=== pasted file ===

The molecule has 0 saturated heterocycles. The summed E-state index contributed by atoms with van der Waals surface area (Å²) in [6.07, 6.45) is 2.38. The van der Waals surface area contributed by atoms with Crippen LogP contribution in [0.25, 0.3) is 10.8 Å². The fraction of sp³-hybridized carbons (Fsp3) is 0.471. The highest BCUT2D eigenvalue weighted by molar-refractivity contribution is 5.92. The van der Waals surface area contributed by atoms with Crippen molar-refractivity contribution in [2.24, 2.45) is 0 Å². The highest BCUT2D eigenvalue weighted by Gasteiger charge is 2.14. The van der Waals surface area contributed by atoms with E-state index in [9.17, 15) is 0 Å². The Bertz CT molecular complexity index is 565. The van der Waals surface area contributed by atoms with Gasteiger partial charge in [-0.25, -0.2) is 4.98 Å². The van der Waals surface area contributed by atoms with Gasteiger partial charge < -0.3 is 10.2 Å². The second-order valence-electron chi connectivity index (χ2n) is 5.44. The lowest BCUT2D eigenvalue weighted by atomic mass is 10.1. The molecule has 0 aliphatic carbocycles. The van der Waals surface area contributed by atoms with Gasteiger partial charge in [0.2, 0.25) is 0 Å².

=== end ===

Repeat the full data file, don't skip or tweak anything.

The molecule has 0 saturated heterocycles. The summed E-state index contributed by atoms with van der Waals surface area (Å²) in [6.07, 6.45) is 2.38. The van der Waals surface area contributed by atoms with Crippen LogP contribution in [0.25, 0.3) is 10.8 Å². The fraction of sp³-hybridized carbons (Fsp3) is 0.471. The highest BCUT2D eigenvalue weighted by molar-refractivity contribution is 5.92. The van der Waals surface area contributed by atoms with Crippen molar-refractivity contribution in [2.24, 2.45) is 0 Å². The highest BCUT2D eigenvalue weighted by Gasteiger charge is 2.14. The van der Waals surface area contributed by atoms with E-state index in [9.17, 15) is 0 Å². The Bertz CT molecular complexity index is 565. The van der Waals surface area contributed by atoms with Gasteiger partial charge in [-0.25, -0.2) is 4.98 Å². The van der Waals surface area contributed by atoms with Gasteiger partial charge < -0.3 is 10.2 Å². The second-order valence-electron chi connectivity index (χ2n) is 5.44. The lowest BCUT2D eigenvalue weighted by atomic mass is 10.1. The molecule has 0 aliphatic carbocycles. The van der Waals surface area contributed by atoms with Gasteiger partial charge in [0.2, 0.25) is 0 Å².